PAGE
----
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Sudan removed from State Dept. list of worst religious freedom violators after dictator ousted

Sudan removed from State Dept. list of worst religious freedom violators after dictator ousted

Sudan Prime Minister Abdalla Hamdok meets with commissioners serving with the U.S. Commission on International Religious Freedom in Washington, D.C. on Dec. 5, 2019. | USCIRF

The U.S. State Department removed Sudan from its list of governments that are engaging in or tolerating systemic and ongoing religious freedom violations and has placed Nigeria, Cuba, and Nicaragua on a special watch list for “severe violations of religious freedom” for the first time. 

Secretary of State Mike Pompeo announced Friday the State Departments’ annual designations for “countries of particular concern.” 

The “CPC” designation is required under the International Religious Freedom Act and shames countries where governments have “engaged in or tolerated systematic, ongoing and egregious violations of religious freedom.”

The CPC designation carries the potential for the U.S. to enact sanctions and other diplomatic actions against offending governments and government officials. However, sanctions have inconsistently been applied over the years to countries given the CPC designation. 

The State Department re-designated nine countries as CPCs. Those include Burma, China, Eritrea, Iran, North Korea, Pakistan, Saudi Arabia, Tajikistan, and Turkmenistan.

Sudan had been listed as a CPC for years. But it is no longer given that designation as dictator Omar al-Bashir was removed from power earlier this year and a transitional government has finalized a new constitutional declaration and has vowed to improve liberty and human rights.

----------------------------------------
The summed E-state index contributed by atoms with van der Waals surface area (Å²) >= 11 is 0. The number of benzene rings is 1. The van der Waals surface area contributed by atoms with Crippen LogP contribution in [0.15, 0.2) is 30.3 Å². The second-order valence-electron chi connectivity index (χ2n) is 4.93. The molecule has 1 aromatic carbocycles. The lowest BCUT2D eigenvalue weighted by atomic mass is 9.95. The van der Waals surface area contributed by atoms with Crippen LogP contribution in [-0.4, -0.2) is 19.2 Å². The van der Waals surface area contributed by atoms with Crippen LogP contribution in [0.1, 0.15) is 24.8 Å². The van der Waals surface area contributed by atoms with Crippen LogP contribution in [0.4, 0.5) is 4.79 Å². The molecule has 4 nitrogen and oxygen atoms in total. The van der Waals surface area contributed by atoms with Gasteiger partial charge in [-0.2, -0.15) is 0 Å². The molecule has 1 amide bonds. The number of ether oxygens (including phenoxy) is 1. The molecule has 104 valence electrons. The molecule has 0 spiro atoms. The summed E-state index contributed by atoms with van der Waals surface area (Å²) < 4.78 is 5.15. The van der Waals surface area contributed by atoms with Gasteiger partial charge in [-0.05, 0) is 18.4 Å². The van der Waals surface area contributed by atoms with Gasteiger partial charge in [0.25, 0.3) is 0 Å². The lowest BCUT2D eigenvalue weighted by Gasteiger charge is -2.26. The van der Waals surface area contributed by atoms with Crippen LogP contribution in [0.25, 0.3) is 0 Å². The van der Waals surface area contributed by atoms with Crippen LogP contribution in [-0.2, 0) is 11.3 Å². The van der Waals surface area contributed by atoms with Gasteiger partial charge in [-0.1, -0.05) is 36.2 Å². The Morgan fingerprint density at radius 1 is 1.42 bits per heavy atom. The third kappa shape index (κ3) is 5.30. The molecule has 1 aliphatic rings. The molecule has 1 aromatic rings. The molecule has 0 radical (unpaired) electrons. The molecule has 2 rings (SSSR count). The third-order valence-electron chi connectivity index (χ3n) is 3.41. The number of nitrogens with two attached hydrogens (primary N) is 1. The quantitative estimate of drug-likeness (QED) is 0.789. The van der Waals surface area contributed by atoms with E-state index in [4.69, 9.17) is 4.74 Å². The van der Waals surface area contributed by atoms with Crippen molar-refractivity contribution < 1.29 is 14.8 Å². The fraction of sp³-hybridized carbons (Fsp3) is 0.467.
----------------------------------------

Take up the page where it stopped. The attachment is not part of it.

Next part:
Instead, Sudan has been placed on the State Department’s “special watch list” of countries that have engaged in or tolerated “severe violations of religious freedom” but are not quite at the level to be labeled as CPCs. 

“The changes that have taken place there in the [Sudanese] government with the actions that have taken we believe merited their move to special watch list and off the list of countries of particular concern,” U.S. Ambassador-at-Large for International Religious Freedom Sam Brownback told reporters on a press call Thursday. 

Sudan joins Comoros, Russia, and Uzbekistan as well as fellow special watch list newcomers Cuba, Nicaragua, and Nigeria. 

According to the State Department’s release, Sudan was moved to the special watch list due to “significant steps taken by the civilian-led transitional government to address the previous regime’s” violations of freedom. 

Before the transition of power, Open Doors USA ranked Sudan as the sixth-worst country in the world for Christian persecution for its annual World Watch List. Bashir was ruling the country “as an Islamic state with limited rights for religious minorities,” according to Open Doors. 

Under Bashir, Sudan had come…

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